Bourguignon Beat: A day on the ol' Macdonald farm

Bourguignon Beat: A day on the ol' Macdonald farm McGill University

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McGill Reporter
November 8, 2007 - Volume 40 Number 06
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Home > McGill Reporter > Volume 40: 2007-2008 > November 8, 2007 > Bourguignon Beat: A day on the ol' Macdonald farm

BOURGUIGNON BEAT

A day on the ol' Macdonald farm

Caption follows
Bourguignon: Making new friends wherever he goes.
OWEN EGAN

The early 21st century is unlikely to go down in history as an especially auspicious time for either cows or cattle farmers. Instead, the record books will show the 2001 European outbreak of hoof-and-mouth disease and a single case of mad-cow disease in Alberta that virtually shut down Canada's two billion dollar beef export industry.

It was no picnic at McGill's Macdonald Campus Farm either—literally—as the facility decided to close the gates to the public, who previously had been invited to stop by for Sunday afternoon tours.

"I was working in Shawville at the time, and a lot of farmers just shut down," recalls Phil Lavoie, who manages McGill's 205-hectare experimental and demonstration farm on the Macdonald Campus in Ste. Anne de Bellevue.

Today, with stringent bio-security measures in place, the Faculty of Agricultural and Environmental Sciences is thinking about reopening the farm to the public, a move Lavoie fully supports as a great way to promote and perhaps demystify exactly what farmers do.

"People are more afraid of things they can't see, but a 12-year-old who comes in and pets a calf for the first time could grow up to become the next leader in dairy research. You never know."

As an ardent believer in demystification, I ask if I can spend a day on the farm, a request Lavoie readily accepts. What time should I show up? He tells me the work day begins at 7 a.m. with the first milking. When the laughter subsides and I'm finally able to speak again, I suggest we meet in his office at 9 a.m. and he can tell me what the good folks on the farm were up to earlier that morning.

When the appointed day arrives, I think it best to fuel up before heading out. Breakfast for me is usually half a banana, two cups of coffee and a long, dry cough. Today, I have three cups of coffee, chomp on an apple and throw down a bagel with peanut butter for good measure.

The first leg of the tour begins in the Donald McQueen Shaver Poultry Complex, where I meet technician Brian Mitchell, who has been working on the farm since 1975 and remembers a time when chickens roamed free "like on a family farm" before Highway 20 was built nearby.

Mitchell takes me through the facility after we both suit up in coveralls and plastic boot covers, one of the bio-security measures. We're subjected to the horrifying collective cackle of 120 roosters before moving on to the somewhat quieter egg-laying quarters and the much kinder, gentler chick pens. Most of the research done here and elsewhere on the Macdonald Farm involves the development of more nutritious animal feed, but this is also a teaching and working farm where 400 chickens produce some 1,500 dozen eggs a week. If the code stamped on your eggs at the grocery store reads "1018," it means they were produced here, Mitchell says.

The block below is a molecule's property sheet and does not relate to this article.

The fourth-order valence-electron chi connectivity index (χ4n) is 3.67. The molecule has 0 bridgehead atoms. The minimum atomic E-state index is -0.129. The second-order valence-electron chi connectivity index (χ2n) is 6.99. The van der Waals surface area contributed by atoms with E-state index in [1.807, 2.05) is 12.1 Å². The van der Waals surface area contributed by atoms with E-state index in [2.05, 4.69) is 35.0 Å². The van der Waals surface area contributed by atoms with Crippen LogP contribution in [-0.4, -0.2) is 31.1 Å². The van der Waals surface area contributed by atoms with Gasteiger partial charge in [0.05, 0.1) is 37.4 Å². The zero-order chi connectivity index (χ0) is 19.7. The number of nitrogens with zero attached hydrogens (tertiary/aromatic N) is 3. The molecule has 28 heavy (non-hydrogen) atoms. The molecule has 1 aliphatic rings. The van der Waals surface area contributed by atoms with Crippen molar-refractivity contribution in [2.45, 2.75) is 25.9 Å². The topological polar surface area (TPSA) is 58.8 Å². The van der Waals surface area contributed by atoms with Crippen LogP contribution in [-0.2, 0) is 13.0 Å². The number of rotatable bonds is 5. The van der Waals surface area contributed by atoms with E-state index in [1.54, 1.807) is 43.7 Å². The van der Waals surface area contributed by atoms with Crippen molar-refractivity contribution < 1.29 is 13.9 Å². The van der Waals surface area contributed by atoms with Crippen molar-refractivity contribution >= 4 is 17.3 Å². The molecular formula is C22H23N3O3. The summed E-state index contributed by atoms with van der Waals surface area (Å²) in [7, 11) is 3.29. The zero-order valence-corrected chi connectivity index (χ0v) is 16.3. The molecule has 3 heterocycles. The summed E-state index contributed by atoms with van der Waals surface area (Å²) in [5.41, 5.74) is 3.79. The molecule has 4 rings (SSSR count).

In the nearby Swine Complex, animal science coordinator Denis Hatcher plays surrogate father to about nine litters of piglets every three weeks until they're ready to go to market. Superior ventilation makes the complex a surprisingly tolerable place. Most of the manure goes onto the fields and, again, much of the research centres on how the animals respond to different mixes of feed.

Next, Dairy Complex supervisor Paul Meldrum introduces me to a few of the 70 cows that provide the equivalent of 8,000 glasses of milk a day. Most are the familiar black and white Holsteins, along with the occasional Jersey, Ayrshire and Brown Swiss. The Brown Swiss are the prima donnas of the cow world, Meldrum explains.

"They think they're better than other cows," he says. "They rarely get sick, they live a long time and they're also the smartest. They're the first to notice when a gate is open, and I've seen a Brown Swiss push a Holstein into an electric fence to test it."

Meldrum and his staff have been testing feed made of Japanese millet to see if its Omega-3 fatty acids transfer to the milk.

The Dairy Complex has won numerous quality awards for its milk, which Meldrum points out "never sees human hands or the light of day." The goal of the Macdonald Campus Farm is to be a leader at the cutting edge of agricultural technology. This is just one small example.

"Our priority is to create a world-class research and teaching facility that serves the research community, exposes students to the best agricultural practices and serves the community as well," farm manager Phil Lavoie had told me earlier in the day.

In recent years, serving the community has involved taking steps to curb the familiar "farm-fresh smell" that non-farming neighbours don't always appreciate.

Soon, Lavoie hopes, it will mean once again throwing open the gates to let everyone discover just how much there really is to appreciate on the Macdonald Campus Farm.

Michael Bourguignon, a media relations officer and intrepid reporter in McGill's Media Relations Office, regularly ventures into the University's lesser-known byways and classrooms to share offbeat experiences with Reporter readers.

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